The development team has already made great progress, especially in how it has engaged with the sector, there is a way to go to make the impact we’d like to. Having met with a wide range of sector professionals from many different LAs over the past few months we’ve made important strides in getting the news about the Centre out there in the sector. That said, it is right to wonder what a ‘what works centre’ actually is.
Much of my early work as the Chair has been to engage in the ‘why, what, when and how’ of creating a highly relevant and successful WWC. Our mission is simple in its conception, albeit a little more complex and challenging in its execution.
We aim to establish what works, based on rigorous evidence and research which stands up to scrutiny, and share this with professionals working in children’s social care to ensure only policy and practice that works is being used. Our initial target is to merit comparison with the Education Endowment Foundation. To extinguish any flicker of doubt, we’re approaching this work with a genuine sense of intellectual curiosity with no preconceptions. At this present time, I tell people we are the “Don’t know yet what works centre”. This will change of course once we have begun our work in earnest, systematically reviewing existing evidence, identifying any gaps and undertaking our own research, which is being led by our research partner CASCADE.
For example, one, one of our first publications will be a mixed methods systematic review on Signs of Safety’s effectiveness as a system intervention for reducing the need for children to be in care. Whilst it finds no evidence that Signs of Safety does not work, nor does it find compelling evidence that it does. Our first recommendation is therefore that the evidence base for Signs of Safety urgently needs developing, and we will follow-up this work with our own review of Signs of Safety in the New Year, starting with a clear and practicable specification of what high-quality SoS looks like, in order to enable evaluations of the impact of high-quality implementation to take place.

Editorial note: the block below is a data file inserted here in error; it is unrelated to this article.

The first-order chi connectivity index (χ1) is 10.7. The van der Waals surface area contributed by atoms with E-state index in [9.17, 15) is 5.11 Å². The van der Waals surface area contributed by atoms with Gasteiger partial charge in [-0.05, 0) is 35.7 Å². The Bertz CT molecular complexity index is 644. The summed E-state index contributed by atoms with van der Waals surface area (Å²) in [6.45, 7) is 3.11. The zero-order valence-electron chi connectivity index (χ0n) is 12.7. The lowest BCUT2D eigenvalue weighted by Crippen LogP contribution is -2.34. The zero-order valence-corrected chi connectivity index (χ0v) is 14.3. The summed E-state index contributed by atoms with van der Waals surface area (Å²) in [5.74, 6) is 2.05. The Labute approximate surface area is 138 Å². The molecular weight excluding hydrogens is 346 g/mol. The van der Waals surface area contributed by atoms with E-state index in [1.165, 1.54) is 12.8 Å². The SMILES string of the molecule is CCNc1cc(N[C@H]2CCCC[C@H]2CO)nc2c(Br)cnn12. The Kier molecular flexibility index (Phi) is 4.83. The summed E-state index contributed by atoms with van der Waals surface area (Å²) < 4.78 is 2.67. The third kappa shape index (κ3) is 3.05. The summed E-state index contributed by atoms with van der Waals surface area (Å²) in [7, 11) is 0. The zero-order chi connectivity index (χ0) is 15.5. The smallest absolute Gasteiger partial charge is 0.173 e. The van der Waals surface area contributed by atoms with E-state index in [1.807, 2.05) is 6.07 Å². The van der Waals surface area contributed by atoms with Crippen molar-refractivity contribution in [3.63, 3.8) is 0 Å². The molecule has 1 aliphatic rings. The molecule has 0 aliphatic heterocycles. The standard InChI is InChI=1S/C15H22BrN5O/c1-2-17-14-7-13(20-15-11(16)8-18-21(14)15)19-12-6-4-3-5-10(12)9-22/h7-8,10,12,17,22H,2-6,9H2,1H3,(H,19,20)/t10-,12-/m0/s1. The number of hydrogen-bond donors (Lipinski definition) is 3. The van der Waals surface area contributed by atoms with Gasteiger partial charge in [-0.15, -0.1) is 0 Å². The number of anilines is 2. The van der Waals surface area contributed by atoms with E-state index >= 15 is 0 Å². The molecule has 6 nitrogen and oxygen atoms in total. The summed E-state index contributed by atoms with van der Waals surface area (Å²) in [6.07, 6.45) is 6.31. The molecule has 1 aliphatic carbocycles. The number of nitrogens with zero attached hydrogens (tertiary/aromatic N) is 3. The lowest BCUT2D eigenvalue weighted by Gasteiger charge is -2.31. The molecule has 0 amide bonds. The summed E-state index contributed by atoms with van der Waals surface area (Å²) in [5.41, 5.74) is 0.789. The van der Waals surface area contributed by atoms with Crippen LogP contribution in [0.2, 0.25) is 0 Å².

Despite some important academic studies and research being undertaken on children’s social care, this has often taken place in disparate places and rarely in a coordinated way – leading to duplication and even contradictions. Nor does it routinely find its way to where it is needed – where professionals throughout the sector can have ready access to it so it’s useful, usable and used. We know that many in our sector don’t see a clear link between local policy and practice and a strong evidence base. One of the Centre’s earlier Twitter polls suggested that only a fraction of Children’s Social Workers believed local practice was informed directly by evidence. I want this to change, and I took this post as Chair of the What Works Centre because I think this new organisation can help to make this change happen.
As a What Works Centre, we are only just beginning our journey. We’ll prioritise undertaking research in areas where we know either research evidence doesn’t yet exist or where it is thin, and we’ll be clear about how we make judgements on standards of evidence. We’re soon to launch our Evidence Store where professionals will be able to easily access thematically-arranged evidence syntheses of existing evidence. This will include summary versions for busy professionals, and practical guidance on implementation and costs.
But publishing research – be it reviews or primary research – won’t be nearly enough. We’ll need to champion the use and dissemination of this evidence too, while also helping to foster an environment where professionals at all levels feel excited and empowered to use this evidence and for it to guide local and national policy and practice. We will also want to test how we can scale up to a wider number of local authorities promising practice and approaches. All the what works centres are on a journey to stimulate an evidence-minded approach in their respective professions. Our approach to this question has been to prototype promising ideas and approaches with LAs to find out what can work. We’ll shortly be piloting and evaluating these approaches, so keep an eye out for developments and sign up to our newsletter.
In twelve months, I am confident that we will be able to proclaim ourselves as the ‘we know some of what works centre’. Even better, would be for the circa thirty thousand children’s social work professionals across the country to know that the Centre is working. I want colleagues from across the sector to have elected to contribute to and engaged in our work.
And in twelve months’ time I want to see the best evidence being increasingly demanded and applied to the work which social workers across the country rightly take so much pride in, for them and the children and families they are dedicated to helping.